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Sep 13, 2012

Sourdough Panettone


 One of the advantages to being about two years late to the BBA Challenge party is the ability to read every participant's blog post for successes and failures. Let's just say, it was really difficult to find any post that displayed any enthusiasm about the success of the panettone recipe in Bread Baker's Apprentice.

So I cheated.

Yes, I admit it. This was the first of my two real BBA Challenge violations (more on the other one in a later post). Thank goodness there aren't any BBA Challenge enforcers out there. Or BBA probation.

I used the recipe from Peter's Artisan Breads Every Day. Hey. Same author! From what I understand, in each book, Peter often perfects the recipes he has developed for earlier books. Not really cheating, right?
By the way, this is an absolutely wonderful book that lays out how to create fabulous breads using the slow ferment method. If I had to recommend just one book to get someone hooked on bread baking, this would be it.

Panettone is a Milanese Christmas bread that is baked in panettone papers or molds. You can also use muffin tins and popover pans. I used two 5 1/4 inch panettone papers. The size was perfect for this recipe. If you buy the 7 inch pannetone paper, just make one large loaf.

This bread has an airy and layered feel, and you can peel off thin ethereal pieces of it to eat.Because of the slow rising time of the two components of this bread, I recommend making the starter in the morning, making the dough just before going to bed, and then popping them in the oven when you wake up in the morning. My loaves took about 9 hours to rise even though the recipe says 12. What can I say? It's bread! It has a mind of its own.

For a panettone that doesn't require a sourdough starter or hanging upside down, you can also try Overnight Panettone.    

Sourdough Panettone

Adapted from Artisan Bread Every Day by Peter Reinhart


1 1/2 ounces of fed sourdough starter
6 ounces of bread flour
3 ounces of room temperature water

Combine all of the ingredients in the bowl of a stand mixer and mix with the paddle at the lowest speed for one minute. Increase to medium and mix for 30 seconds. Remove the dough from the bowl and knead by hand for 30 seconds. The dough should be tacky but not sticky. Place the dough in an oiled bowl or dough rising bucket, cover with plastic wrap. Allow to rise at room temperature for 8 hours. It should double in size. Refrigerate it up to 4 days in advance if you are not going to use it right away.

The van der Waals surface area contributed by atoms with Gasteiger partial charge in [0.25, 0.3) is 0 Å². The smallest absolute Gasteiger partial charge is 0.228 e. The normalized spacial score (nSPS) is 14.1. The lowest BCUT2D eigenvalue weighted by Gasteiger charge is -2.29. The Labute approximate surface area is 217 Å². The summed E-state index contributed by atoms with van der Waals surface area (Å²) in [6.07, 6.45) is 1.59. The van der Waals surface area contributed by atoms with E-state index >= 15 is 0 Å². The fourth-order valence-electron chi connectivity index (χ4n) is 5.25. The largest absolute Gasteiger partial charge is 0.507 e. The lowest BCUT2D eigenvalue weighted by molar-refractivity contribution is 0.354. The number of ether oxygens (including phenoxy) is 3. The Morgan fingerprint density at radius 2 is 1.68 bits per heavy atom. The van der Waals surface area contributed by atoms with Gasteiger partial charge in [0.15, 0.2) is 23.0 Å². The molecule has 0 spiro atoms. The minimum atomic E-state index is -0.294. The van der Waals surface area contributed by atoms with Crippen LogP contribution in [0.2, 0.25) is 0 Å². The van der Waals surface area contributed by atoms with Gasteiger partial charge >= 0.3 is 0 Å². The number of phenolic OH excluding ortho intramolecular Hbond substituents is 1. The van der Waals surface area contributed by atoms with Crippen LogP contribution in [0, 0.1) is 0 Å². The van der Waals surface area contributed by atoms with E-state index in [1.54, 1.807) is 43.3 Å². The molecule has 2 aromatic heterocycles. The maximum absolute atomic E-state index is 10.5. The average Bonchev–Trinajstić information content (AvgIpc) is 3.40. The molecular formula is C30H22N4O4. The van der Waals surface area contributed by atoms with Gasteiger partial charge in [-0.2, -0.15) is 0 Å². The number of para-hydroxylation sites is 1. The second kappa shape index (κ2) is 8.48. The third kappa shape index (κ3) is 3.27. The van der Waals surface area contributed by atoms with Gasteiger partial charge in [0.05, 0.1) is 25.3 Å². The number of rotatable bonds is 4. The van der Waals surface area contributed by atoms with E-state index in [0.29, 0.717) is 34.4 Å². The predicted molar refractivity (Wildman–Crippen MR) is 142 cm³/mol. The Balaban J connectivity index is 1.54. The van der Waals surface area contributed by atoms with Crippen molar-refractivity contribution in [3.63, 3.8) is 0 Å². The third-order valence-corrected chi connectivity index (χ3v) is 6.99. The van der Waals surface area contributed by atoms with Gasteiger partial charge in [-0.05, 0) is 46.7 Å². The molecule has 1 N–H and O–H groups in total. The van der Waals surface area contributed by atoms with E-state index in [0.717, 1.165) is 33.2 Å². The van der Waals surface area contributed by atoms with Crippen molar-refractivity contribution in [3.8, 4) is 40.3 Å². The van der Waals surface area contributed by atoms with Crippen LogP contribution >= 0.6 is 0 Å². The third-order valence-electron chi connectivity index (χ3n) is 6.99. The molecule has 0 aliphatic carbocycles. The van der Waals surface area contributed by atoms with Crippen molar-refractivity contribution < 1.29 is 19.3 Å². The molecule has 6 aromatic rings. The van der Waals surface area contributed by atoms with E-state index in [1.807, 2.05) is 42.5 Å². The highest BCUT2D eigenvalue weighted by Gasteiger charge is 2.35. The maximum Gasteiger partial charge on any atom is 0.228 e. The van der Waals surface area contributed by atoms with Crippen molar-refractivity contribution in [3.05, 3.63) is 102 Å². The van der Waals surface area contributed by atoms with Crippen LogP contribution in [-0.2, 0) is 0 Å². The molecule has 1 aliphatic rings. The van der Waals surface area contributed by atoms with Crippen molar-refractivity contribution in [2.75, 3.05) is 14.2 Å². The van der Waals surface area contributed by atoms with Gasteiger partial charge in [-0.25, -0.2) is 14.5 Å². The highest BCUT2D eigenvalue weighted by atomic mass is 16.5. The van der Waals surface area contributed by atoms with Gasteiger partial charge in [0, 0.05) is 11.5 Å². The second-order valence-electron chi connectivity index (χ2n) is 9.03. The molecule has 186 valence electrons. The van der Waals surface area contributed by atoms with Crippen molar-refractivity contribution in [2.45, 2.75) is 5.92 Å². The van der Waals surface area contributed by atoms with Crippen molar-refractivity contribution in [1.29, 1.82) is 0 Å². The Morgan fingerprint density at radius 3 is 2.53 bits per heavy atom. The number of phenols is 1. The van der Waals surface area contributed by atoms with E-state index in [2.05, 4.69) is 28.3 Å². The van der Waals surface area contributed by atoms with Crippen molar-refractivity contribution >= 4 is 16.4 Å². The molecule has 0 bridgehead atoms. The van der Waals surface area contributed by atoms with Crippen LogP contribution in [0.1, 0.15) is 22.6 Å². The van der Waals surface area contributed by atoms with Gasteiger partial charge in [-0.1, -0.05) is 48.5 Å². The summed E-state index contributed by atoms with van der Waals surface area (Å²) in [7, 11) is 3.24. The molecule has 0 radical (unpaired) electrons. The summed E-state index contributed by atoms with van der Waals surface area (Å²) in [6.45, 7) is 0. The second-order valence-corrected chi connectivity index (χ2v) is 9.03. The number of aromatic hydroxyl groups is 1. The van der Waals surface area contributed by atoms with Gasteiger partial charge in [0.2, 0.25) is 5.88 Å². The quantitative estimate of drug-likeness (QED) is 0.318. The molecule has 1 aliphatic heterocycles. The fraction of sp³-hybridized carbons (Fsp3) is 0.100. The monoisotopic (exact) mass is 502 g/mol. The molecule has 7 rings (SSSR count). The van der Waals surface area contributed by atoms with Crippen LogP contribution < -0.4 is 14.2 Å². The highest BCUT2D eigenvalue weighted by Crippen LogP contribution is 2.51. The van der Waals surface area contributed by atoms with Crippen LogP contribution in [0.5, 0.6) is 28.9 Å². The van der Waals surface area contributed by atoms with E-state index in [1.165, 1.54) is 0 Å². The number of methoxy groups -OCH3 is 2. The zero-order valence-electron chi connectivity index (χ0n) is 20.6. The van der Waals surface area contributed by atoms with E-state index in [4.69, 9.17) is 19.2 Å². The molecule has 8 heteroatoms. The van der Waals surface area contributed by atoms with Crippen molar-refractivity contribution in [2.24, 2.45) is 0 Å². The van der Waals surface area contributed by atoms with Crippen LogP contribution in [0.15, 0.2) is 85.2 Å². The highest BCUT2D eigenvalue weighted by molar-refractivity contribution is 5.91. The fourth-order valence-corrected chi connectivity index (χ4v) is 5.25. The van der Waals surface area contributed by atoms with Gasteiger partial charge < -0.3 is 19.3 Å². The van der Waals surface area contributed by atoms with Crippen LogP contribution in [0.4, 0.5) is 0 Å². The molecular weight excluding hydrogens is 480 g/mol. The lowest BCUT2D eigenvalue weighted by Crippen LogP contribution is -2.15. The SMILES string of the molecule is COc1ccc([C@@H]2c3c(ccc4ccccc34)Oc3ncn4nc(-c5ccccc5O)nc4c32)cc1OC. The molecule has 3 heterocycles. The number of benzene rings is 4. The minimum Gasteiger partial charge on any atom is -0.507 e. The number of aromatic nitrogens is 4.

Panettone Dough

All of the starter
1 T honey
2 ounces lukewarm water (about 95 degrees)
1 t. instant yeast. (I used SAF Gold, which is a yeast designed for enriched breads, but it's probably not necessary)
1 room temperature egg
3 room temperature egg yolks
1 T vanilla extract
1/8 t. orange oil, optional
7 1/2 ounces bread flour
3/4 t. salt
3 T sugar
6 ounces unsalted butter at room temperature
8 ounces dried or candied fruit such as citron, orange peel, lemon peel, golden raisins, and cranberries. I used golden raisins and cranberries. You may soak the fruit in about 3 T of brandy, rum, or other liqueur if you like.

If the starter has been refrigerated, remove it about an hour before making the dough. Cut the starter into about 10 pieces and add them to the bowl of a stand mixer.
Mix the warm water, honey, and yeast and whisk together. Let it sit for a minute and then add it to the starter.
In a separate bowl, whisk the egg yolks, vanilla, and brandy. Add it to the starter mixture. Stir until everything is evenly incorporated.
Add the flour and salt and mix on the lowest speed for two minutes with the paddle attachment.
With the mixer at the lowest speed, slowly add the sugar by 1/4 teaspoonfuls.
Increase the speed to medium low and mix for 5 minutes. Scrape the sides of the bowl with a dough scraper as needed.
Switch to the dough hook and mix on medium low, adding the butter, one tablespoon at a time. Wait until each piece is fully incorporated before adding the next.
Mix until the dough is shiny, soft, and taffy-like, about 5 minutes on medium low, and 5 minutes on medium.

Add the fruit, and mix on the lowest speed for one minute. Divide into the the sizes you need. I divided the dough in half for two 5 1/2 inch papers. Use all of the dough for a 7 inch paper mold. Each paper should be 1/3 full. Place the molds on a sheet pan and spray the tops lightly with spray oil. Cover the whole thing with plastic wrap. If you have a food grade plastic bag, that's even better. Let it rise for 12 hours (mine took about nine hours).
Before baking them, I sprinkled the tops of my loaves with sparkling sugar. 
Preheat the oven to 350 degrees for rolls, and 325 for larger breads. Bake the small ones for 30 minutes and the larger ones for 40 minutes to an hour. The internal temperature should be 185 degrees. Cool the larger breads upside down on a rack.

I probably should have pinched that bubble, but I didn't want to jinx them.
Before filling the large molds, I ran skewers through them so I could hang them upside down after removing them from the oven to prevent collapsing. Do not over spray these molds with oil or the bread will slip out when it is upside down.

I saw this technique on Susan's Wild Yeast blog.

Would you like to comment?

  1. Panettone is one of things that's been on my "to-try" and "must-make" lists for ages. These are beautiful and I love that skewer technique, I will definitely remember than when I finally make some :D

    1. Hard to explain to the inhabitants of my house but it worked!


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